Wild Hyacinth

Photo of wild hyacinth flower cluster
Safety Concerns
Scientific Name
Camassia scilloides
Liliaceae (lilies); sometimes placed in the Asparagaceae

Flowers with 6 tepals (3 petals and 3 petal-like sepals), white to bluish white or lavender, fragrant, as many as 50 on a long flower stalk to 2 feet tall. Blooms April–May. Leaves basal, narrow, less than ½ inch wide, tapering to a point, flattened, with a raised midrib on the undersurface, or sometimes folded lengthwise in the lower half; there may also be up to 2 narrow, bractlike leaves on the stem below the lowest flowers. Rootstocks bulbs. Lacks the odor of onion or garlic.

Similar species: C. angusta, also called wild hyacinth, has up to 100 flowers on the flowering stalk (though not all flowers may open at once, with some represented only as stalks with the spent flowers gone), and with 3–24 narrow, bractlike leaves below the lowest flowers. It blooms early May to late June and has more deeply colored flowers than our other wild hyacinth. It occurs in a diagonal, southwest-to-northeast band across the state.


Height: to 2 feet.

Where To Find
image of Wild Hyacinth distribution map

Scattered statewide, most common in the Ozarks, but absent from our southeastern counties and apparently absent from the northwestern section.

Occurs in prairies, rocky slopes, glades, bluff ledges, low, rich upland to bottomland forests, roadsides, and old fields. Our other wild hyacinth, C. angusta, is found primarily in moist upland prairies and savannas, and sometimes in rocky areas. A related plant, quamash or small camas, was an important food for several Native American tribes and for members of the Lewis and Clark expedition.

Botanists have long been debating the relationships among the lilies, with some recommending breaking them up into several separate families. New evidence based on molecular studies supports this idea, which would place wild hyacinths into the asparagus family, the Asparagaceae. A more conservative approach keeps them in the lily family, the Liliaceae. Thus books and other references will differ.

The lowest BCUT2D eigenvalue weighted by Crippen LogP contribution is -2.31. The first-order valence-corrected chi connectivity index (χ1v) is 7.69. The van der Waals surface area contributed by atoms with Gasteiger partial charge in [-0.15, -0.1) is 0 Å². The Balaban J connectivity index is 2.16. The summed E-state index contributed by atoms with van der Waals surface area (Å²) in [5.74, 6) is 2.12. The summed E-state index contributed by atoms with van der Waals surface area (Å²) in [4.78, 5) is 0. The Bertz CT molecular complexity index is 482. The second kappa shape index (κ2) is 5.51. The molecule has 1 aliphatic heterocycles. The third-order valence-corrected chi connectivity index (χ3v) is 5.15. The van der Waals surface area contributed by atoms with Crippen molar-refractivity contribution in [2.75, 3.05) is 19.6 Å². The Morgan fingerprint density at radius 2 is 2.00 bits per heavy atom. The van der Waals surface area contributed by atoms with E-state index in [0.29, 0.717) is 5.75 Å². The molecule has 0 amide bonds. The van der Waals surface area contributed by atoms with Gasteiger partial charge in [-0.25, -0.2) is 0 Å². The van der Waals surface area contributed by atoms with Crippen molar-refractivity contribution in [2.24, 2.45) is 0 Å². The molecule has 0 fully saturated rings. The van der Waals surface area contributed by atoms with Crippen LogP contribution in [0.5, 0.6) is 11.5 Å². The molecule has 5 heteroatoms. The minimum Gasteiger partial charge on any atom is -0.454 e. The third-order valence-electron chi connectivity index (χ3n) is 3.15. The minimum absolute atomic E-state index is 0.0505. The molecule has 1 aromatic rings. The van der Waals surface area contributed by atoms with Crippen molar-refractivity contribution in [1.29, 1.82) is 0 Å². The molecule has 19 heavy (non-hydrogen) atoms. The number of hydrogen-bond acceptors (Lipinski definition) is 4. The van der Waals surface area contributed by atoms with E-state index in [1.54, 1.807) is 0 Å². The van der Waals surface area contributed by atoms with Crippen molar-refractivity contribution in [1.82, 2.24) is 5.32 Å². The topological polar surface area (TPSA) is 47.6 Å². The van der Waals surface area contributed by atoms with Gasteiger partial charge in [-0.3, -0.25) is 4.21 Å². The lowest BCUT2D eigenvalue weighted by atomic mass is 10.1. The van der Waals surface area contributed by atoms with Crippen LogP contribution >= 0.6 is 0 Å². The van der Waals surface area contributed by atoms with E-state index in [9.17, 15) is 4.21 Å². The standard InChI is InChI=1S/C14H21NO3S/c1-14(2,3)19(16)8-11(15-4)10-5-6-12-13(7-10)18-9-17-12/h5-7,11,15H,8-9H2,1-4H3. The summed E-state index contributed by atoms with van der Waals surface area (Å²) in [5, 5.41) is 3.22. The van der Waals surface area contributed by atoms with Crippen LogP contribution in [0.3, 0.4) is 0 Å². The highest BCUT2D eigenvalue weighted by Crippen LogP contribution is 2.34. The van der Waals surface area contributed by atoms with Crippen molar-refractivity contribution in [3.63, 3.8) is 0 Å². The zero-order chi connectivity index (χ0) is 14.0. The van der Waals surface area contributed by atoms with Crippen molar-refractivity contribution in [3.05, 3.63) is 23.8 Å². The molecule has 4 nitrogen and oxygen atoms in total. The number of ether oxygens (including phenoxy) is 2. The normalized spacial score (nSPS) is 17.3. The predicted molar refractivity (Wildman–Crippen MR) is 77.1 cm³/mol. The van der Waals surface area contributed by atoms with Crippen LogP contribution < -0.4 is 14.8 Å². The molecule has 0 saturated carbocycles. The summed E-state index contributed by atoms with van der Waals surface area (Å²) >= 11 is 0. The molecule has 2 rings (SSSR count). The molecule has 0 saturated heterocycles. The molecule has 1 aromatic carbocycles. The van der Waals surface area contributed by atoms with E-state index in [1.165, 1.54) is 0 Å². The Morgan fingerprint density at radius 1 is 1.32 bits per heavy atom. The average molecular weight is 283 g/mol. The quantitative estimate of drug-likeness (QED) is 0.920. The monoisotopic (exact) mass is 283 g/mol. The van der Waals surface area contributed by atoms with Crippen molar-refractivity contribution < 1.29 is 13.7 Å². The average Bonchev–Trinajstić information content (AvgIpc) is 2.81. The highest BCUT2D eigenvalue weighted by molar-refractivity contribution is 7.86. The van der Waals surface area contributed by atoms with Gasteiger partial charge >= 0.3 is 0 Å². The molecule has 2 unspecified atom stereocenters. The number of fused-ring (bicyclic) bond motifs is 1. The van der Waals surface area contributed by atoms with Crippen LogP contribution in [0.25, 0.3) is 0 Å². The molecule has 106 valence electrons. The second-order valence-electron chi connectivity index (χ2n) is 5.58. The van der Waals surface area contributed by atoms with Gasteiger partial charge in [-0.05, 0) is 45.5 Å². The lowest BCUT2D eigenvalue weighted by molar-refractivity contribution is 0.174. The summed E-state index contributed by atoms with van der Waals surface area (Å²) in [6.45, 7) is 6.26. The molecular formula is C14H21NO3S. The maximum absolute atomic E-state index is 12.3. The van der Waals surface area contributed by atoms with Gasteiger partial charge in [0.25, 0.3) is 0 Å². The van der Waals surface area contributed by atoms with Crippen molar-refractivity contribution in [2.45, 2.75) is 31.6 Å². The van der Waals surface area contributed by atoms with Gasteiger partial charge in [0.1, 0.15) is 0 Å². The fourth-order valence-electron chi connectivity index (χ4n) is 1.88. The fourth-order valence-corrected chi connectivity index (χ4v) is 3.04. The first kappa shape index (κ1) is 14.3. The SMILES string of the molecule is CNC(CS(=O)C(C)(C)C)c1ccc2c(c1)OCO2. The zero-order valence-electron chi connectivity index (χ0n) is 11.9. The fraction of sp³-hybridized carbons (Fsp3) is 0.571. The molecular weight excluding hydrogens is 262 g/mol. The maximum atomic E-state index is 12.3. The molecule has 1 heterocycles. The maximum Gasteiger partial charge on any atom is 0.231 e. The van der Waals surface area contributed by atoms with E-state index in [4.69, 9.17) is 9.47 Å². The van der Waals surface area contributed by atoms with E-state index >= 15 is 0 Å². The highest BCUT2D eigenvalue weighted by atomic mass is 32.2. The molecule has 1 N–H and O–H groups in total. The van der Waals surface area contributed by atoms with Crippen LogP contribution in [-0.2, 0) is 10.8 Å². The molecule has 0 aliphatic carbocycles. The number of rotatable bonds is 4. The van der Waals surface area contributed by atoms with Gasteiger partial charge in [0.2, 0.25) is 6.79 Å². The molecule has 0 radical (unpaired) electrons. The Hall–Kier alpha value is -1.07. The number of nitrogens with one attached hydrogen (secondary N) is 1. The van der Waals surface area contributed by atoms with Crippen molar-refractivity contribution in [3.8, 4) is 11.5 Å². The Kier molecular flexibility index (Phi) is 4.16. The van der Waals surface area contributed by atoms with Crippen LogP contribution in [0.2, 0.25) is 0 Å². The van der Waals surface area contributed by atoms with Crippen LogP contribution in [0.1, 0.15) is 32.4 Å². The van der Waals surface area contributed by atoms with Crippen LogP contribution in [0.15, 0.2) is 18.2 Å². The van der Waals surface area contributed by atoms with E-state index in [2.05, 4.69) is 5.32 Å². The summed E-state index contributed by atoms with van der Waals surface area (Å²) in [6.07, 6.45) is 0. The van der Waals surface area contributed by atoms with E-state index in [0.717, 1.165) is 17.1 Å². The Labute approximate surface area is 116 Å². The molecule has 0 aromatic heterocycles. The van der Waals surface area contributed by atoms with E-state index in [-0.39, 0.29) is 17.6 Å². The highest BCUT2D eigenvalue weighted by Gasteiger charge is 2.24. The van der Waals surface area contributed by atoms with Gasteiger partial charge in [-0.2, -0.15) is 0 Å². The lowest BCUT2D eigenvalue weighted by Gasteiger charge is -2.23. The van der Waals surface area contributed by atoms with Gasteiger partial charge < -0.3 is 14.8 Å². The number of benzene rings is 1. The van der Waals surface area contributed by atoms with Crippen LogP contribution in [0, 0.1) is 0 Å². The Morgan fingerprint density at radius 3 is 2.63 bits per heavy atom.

The botanical name Camassia and the English “camas” are variants of the Nez Percé word “quamash.” The edible bulbs of this plant were eaten by Native Americans. If you’re thinking about trying some, make sure you can tell the difference between this plant and its poisonous relatives!

Numerous insects, including bees, wasps, flies, and butterflies, are attracted to the nectar in these fragrant flowers. It is likely that mammals, including deer and other herbivores, eat the foliage.

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Similar Species
About Wildflowers, Grasses and Other Nonwoody Plants in Missouri
A very simple way of thinking about the green world is to divide the vascular plants into two groups: woody and nonwoody (or herbaceous). But this is an artificial division; many plant families include some species that are woody and some that are not. The diversity of nonwoody vascular plants is staggering! Think of all the ferns, grasses, sedges, lilies, peas, sunflowers, nightshades, milkweeds, mustards, mints, and mallows — weeds and wildflowers — and many more!